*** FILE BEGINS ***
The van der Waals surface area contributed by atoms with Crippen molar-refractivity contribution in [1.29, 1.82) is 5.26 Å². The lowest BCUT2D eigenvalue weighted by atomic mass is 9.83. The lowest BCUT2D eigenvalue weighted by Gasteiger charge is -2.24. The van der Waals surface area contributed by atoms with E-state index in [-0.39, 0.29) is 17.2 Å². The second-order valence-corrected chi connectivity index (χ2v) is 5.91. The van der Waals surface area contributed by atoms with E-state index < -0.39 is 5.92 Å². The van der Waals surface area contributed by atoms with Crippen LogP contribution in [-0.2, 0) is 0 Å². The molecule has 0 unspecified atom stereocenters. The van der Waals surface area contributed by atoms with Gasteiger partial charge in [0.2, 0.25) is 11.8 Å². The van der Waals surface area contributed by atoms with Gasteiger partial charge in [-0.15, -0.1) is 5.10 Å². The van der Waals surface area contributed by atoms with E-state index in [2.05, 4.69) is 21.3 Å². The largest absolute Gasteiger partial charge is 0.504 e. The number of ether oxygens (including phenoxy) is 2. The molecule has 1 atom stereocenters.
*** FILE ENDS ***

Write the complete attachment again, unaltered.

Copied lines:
The van der Waals surface area contributed by atoms with Crippen molar-refractivity contribution in [1.29, 1.82) is 5.26 Å². The lowest BCUT2D eigenvalue weighted by atomic mass is 9.83. The lowest BCUT2D eigenvalue weighted by Gasteiger charge is -2.24. The van der Waals surface area contributed by atoms with E-state index in [-0.39, 0.29) is 17.2 Å². The second-order valence-corrected chi connectivity index (χ2v) is 5.91. The van der Waals surface area contributed by atoms with E-state index < -0.39 is 5.92 Å². The van der Waals surface area contributed by atoms with Crippen LogP contribution in [-0.2, 0) is 0 Å². The molecule has 0 unspecified atom stereocenters. The van der Waals surface area contributed by atoms with Gasteiger partial charge in [0.2, 0.25) is 11.8 Å². The van der Waals surface area contributed by atoms with Gasteiger partial charge in [-0.15, -0.1) is 5.10 Å². The van der Waals surface area contributed by atoms with E-state index in [2.05, 4.69) is 21.3 Å². The largest absolute Gasteiger partial charge is 0.504 e. The number of ether oxygens (including phenoxy) is 2. The molecule has 1 atom stereocenters.